|What's your background?
My father was the son of a fisherman in a tiny village on the coast
of Newfoundland, and fished himself from the age of twelve to help
support his family. My mother was the daughter of a senior army commander
and grew up in the privileged confines of Embassy Row in Ottawa. I
was born in Toronto and grew up various places in southern Ontario
in a typical middle class urban North America setting that was as
alien to them as it was to me. As a result of this three way culture
clash I learned that the social ground truths taken for granted by
most of my peers were in fact supremely mutable . When I was a teenager
my father's work took him to every continent, and often my mother
went with him. They filled our house with strange trinkets from places
I had only read about, and that fired my desire to explore the world.
By then I was already an avid reader of science fiction and there
seemed to be little difference between exotic lands distant in space
and other worlds distant in time or imagination. In every case small
changes in the base assumptions led to wide differences in the way
people lived their lives. I dreamed of being a writer the way younger
children dream of being cops or firefighters, though I planned a career
in computer systems. To me the infinite maleability of software was
another route to the creation of my own world.
How did you start writing?
I really began as a teenager, putting together small stories for my
own amusement, but my first love was computer science. After school
I worked on a few development projects, and eventually found myself
writing accounting software for a small consulting company. Most technology
companies are fun, but this one was straight out of Dilbert, pointy
haired boss and all. I found the work stultifying, with little room
for creativity. To make matters worse the company was ruled by timesheets,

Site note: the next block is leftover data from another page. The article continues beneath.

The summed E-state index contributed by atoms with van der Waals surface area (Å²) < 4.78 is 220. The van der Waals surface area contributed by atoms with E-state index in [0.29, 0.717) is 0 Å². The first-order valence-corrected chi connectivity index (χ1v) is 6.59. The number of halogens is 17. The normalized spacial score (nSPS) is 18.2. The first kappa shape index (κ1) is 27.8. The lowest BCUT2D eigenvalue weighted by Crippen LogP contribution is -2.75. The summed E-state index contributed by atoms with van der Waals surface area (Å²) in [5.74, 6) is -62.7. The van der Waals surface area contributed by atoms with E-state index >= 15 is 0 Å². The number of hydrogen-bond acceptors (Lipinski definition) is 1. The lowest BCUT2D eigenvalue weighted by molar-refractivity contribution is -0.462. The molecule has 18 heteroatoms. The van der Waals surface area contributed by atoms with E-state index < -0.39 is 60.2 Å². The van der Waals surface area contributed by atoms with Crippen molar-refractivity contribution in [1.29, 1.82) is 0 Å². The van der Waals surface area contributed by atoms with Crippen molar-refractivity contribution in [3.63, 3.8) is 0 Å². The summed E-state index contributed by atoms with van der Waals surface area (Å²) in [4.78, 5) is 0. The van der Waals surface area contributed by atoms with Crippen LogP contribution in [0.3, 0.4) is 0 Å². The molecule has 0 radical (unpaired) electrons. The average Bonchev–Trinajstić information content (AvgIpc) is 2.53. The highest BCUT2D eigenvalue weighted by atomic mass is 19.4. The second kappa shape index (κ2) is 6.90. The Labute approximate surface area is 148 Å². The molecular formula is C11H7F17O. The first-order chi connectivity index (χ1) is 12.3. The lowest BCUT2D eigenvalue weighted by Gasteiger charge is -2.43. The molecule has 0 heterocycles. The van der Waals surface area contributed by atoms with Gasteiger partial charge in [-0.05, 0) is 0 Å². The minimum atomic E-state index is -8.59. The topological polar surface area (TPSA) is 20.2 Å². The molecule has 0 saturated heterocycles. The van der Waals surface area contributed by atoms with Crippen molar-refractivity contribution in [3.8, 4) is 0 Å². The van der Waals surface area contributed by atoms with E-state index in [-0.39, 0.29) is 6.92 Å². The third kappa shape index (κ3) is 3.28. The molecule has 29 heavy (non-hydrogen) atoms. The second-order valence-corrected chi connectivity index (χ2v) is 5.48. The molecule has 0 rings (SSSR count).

and any time spent away from my desk had to be logged off and made
up later. Writing software is a creative endeavour, and, for me at
least, it's often more productive to go for a walk and come back with
a fresh perspective than it is to stare blankly at the screen for
an hour. I was adamant that this rule would not serve to force me
into giving them free overtime, making up the time spent on a walk
after hours, so in order to get my head out of the code without actually
leaving my desk I simply switched my screen and typed the story that
became Prisoner of War, set in Larry Niven's Man-Kzin Wars series.
When it was done (long after I had left that job) I polished it up
and sent it to Larry, not really expecting to hear back from him.
However, I did hear back from him, and he wanted to publish the story.
The rest, as they say, is history.
What are you working on now?
My current main work-in-progress is Destiny's Forge, which is a full
length novel of the Man Kzin Wars, which covers the final, climactic
war between humans and the Kzinti. It's planned length is 200,000
words, but as I approach that figure it's clear it's going to be a
fair bit longer. It's going to be a good, thick book.
How long does it take you to finish a book?
It depends on the book, of course, and what else is going on in my
life. I wrote Mission Critical in six weeks flat, for an average of
ten thousand words a week. This about what I can produce when there's
nothing else going on in my life, but of course this is rarely the
case! Between academic and military demands I average around ten thousand